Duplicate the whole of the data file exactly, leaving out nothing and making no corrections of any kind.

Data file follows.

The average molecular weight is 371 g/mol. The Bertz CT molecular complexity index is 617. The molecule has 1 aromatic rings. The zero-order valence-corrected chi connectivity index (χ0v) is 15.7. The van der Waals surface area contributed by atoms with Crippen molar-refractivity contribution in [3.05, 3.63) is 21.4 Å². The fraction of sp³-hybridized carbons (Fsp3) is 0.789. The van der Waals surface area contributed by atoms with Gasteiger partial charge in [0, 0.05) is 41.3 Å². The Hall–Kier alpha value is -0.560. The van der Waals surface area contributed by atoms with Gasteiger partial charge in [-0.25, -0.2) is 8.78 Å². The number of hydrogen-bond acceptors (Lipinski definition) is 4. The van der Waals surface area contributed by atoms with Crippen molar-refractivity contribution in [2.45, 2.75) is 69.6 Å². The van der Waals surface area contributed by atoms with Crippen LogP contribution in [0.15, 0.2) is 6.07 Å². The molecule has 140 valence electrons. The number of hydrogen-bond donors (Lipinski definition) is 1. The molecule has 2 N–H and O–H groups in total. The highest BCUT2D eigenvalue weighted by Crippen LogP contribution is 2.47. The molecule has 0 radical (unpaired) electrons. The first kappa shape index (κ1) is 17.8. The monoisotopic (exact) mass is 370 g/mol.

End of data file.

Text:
The average molecular weight is 371 g/mol. The Bertz CT molecular complexity index is 617. The molecule has 1 aromatic rings. The zero-order valence-corrected chi connectivity index (χ0v) is 15.7. The van der Waals surface area contributed by atoms with Crippen molar-refractivity contribution in [3.05, 3.63) is 21.4 Å². The fraction of sp³-hybridized carbons (Fsp3) is 0.789. The van der Waals surface area contributed by atoms with Gasteiger partial charge in [0, 0.05) is 41.3 Å². The Hall–Kier alpha value is -0.560. The van der Waals surface area contributed by atoms with Gasteiger partial charge in [-0.25, -0.2) is 8.78 Å². The number of hydrogen-bond acceptors (Lipinski definition) is 4. The van der Waals surface area contributed by atoms with Crippen molar-refractivity contribution in [2.45, 2.75) is 69.6 Å². The van der Waals surface area contributed by atoms with Crippen LogP contribution in [0.15, 0.2) is 6.07 Å². The molecule has 140 valence electrons. The number of hydrogen-bond donors (Lipinski definition) is 1. The molecule has 2 N–H and O–H groups in total. The highest BCUT2D eigenvalue weighted by Crippen LogP contribution is 2.47. The molecule has 0 radical (unpaired) electrons. The first kappa shape index (κ1) is 17.8. The monoisotopic (exact) mass is 370 g/mol.